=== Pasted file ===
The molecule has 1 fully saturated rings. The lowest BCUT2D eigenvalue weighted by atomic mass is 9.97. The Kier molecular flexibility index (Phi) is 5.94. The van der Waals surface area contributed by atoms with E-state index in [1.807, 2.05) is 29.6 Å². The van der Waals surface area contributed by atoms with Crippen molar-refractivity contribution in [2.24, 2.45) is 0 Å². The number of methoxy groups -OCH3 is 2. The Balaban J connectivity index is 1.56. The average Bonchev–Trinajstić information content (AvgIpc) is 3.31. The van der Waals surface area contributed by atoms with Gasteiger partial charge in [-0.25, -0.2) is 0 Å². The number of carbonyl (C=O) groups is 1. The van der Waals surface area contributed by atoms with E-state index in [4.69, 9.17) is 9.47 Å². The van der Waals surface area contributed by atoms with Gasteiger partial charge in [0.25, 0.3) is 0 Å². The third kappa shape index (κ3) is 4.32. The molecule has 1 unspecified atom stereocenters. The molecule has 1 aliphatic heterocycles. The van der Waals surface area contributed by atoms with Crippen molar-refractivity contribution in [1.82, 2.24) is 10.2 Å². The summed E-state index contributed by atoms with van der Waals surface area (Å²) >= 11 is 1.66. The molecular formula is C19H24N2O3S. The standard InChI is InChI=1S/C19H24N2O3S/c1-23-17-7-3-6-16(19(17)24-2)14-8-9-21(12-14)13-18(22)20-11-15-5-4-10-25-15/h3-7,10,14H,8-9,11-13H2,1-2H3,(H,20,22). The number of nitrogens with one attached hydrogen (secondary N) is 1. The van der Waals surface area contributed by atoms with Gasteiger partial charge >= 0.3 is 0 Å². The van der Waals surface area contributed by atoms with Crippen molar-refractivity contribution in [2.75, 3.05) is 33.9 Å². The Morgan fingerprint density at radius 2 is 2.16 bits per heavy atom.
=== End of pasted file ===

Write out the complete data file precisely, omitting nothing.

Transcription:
The molecule has 1 fully saturated rings. The lowest BCUT2D eigenvalue weighted by atomic mass is 9.97. The Kier molecular flexibility index (Phi) is 5.94. The van der Waals surface area contributed by atoms with E-state index in [1.807, 2.05) is 29.6 Å². The van der Waals surface area contributed by atoms with Crippen molar-refractivity contribution in [2.24, 2.45) is 0 Å². The number of methoxy groups -OCH3 is 2. The Balaban J connectivity index is 1.56. The average Bonchev–Trinajstić information content (AvgIpc) is 3.31. The van der Waals surface area contributed by atoms with Gasteiger partial charge in [-0.25, -0.2) is 0 Å². The number of carbonyl (C=O) groups is 1. The van der Waals surface area contributed by atoms with E-state index in [4.69, 9.17) is 9.47 Å². The van der Waals surface area contributed by atoms with Gasteiger partial charge in [0.25, 0.3) is 0 Å². The third kappa shape index (κ3) is 4.32. The molecule has 1 unspecified atom stereocenters. The molecule has 1 aliphatic heterocycles. The van der Waals surface area contributed by atoms with Crippen molar-refractivity contribution in [1.82, 2.24) is 10.2 Å². The summed E-state index contributed by atoms with van der Waals surface area (Å²) >= 11 is 1.66. The molecular formula is C19H24N2O3S. The standard InChI is InChI=1S/C19H24N2O3S/c1-23-17-7-3-6-16(19(17)24-2)14-8-9-21(12-14)13-18(22)20-11-15-5-4-10-25-15/h3-7,10,14H,8-9,11-13H2,1-2H3,(H,20,22). The number of nitrogens with one attached hydrogen (secondary N) is 1. The van der Waals surface area contributed by atoms with Gasteiger partial charge >= 0.3 is 0 Å². The van der Waals surface area contributed by atoms with Crippen molar-refractivity contribution in [2.75, 3.05) is 33.9 Å². The Morgan fingerprint density at radius 2 is 2.16 bits per heavy atom.